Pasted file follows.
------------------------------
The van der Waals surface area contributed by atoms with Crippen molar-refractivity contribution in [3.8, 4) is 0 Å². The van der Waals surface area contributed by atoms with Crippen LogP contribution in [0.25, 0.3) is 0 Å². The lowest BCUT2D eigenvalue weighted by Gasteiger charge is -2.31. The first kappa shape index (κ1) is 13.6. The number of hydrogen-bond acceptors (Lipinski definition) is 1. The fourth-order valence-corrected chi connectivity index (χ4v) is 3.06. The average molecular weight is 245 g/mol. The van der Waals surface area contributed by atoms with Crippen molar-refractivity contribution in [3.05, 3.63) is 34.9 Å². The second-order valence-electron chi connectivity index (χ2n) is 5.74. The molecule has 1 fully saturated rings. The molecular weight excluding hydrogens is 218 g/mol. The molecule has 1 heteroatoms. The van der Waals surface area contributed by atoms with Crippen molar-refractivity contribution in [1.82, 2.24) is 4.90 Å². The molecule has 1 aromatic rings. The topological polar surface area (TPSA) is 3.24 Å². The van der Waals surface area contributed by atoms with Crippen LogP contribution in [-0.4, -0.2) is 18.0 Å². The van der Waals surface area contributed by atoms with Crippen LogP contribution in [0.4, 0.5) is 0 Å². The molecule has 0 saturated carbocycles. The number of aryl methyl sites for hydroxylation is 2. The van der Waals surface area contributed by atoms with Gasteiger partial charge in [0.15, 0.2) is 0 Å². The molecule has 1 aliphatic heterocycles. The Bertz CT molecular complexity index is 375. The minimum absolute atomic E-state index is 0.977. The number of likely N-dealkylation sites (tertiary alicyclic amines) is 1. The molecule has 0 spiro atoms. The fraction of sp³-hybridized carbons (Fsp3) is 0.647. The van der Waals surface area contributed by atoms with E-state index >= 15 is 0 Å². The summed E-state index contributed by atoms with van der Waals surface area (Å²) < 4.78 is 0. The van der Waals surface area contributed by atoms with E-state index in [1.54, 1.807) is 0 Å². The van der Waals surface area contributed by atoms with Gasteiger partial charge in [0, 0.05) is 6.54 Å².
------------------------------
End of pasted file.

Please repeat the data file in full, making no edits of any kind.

The van der Waals surface area contributed by atoms with Crippen molar-refractivity contribution in [3.8, 4) is 0 Å². The van der Waals surface area contributed by atoms with Crippen LogP contribution in [0.25, 0.3) is 0 Å². The lowest BCUT2D eigenvalue weighted by Gasteiger charge is -2.31. The first kappa shape index (κ1) is 13.6. The number of hydrogen-bond acceptors (Lipinski definition) is 1. The fourth-order valence-corrected chi connectivity index (χ4v) is 3.06. The average molecular weight is 245 g/mol. The van der Waals surface area contributed by atoms with Crippen molar-refractivity contribution in [3.05, 3.63) is 34.9 Å². The second-order valence-electron chi connectivity index (χ2n) is 5.74. The molecule has 1 fully saturated rings. The molecular weight excluding hydrogens is 218 g/mol. The molecule has 1 heteroatoms. The van der Waals surface area contributed by atoms with Crippen molar-refractivity contribution in [1.82, 2.24) is 4.90 Å². The molecule has 1 aromatic rings. The topological polar surface area (TPSA) is 3.24 Å². The van der Waals surface area contributed by atoms with Crippen LogP contribution in [-0.4, -0.2) is 18.0 Å². The van der Waals surface area contributed by atoms with Crippen LogP contribution in [0.4, 0.5) is 0 Å². The molecule has 0 saturated carbocycles. The number of aryl methyl sites for hydroxylation is 2. The van der Waals surface area contributed by atoms with Gasteiger partial charge in [0.15, 0.2) is 0 Å². The molecule has 1 aliphatic heterocycles. The Bertz CT molecular complexity index is 375. The minimum absolute atomic E-state index is 0.977. The number of likely N-dealkylation sites (tertiary alicyclic amines) is 1. The molecule has 0 spiro atoms. The fraction of sp³-hybridized carbons (Fsp3) is 0.647. The van der Waals surface area contributed by atoms with E-state index >= 15 is 0 Å². The summed E-state index contributed by atoms with van der Waals surface area (Å²) < 4.78 is 0. The van der Waals surface area contributed by atoms with E-state index in [1.54, 1.807) is 0 Å². The van der Waals surface area contributed by atoms with Gasteiger partial charge in [0, 0.05) is 6.54 Å².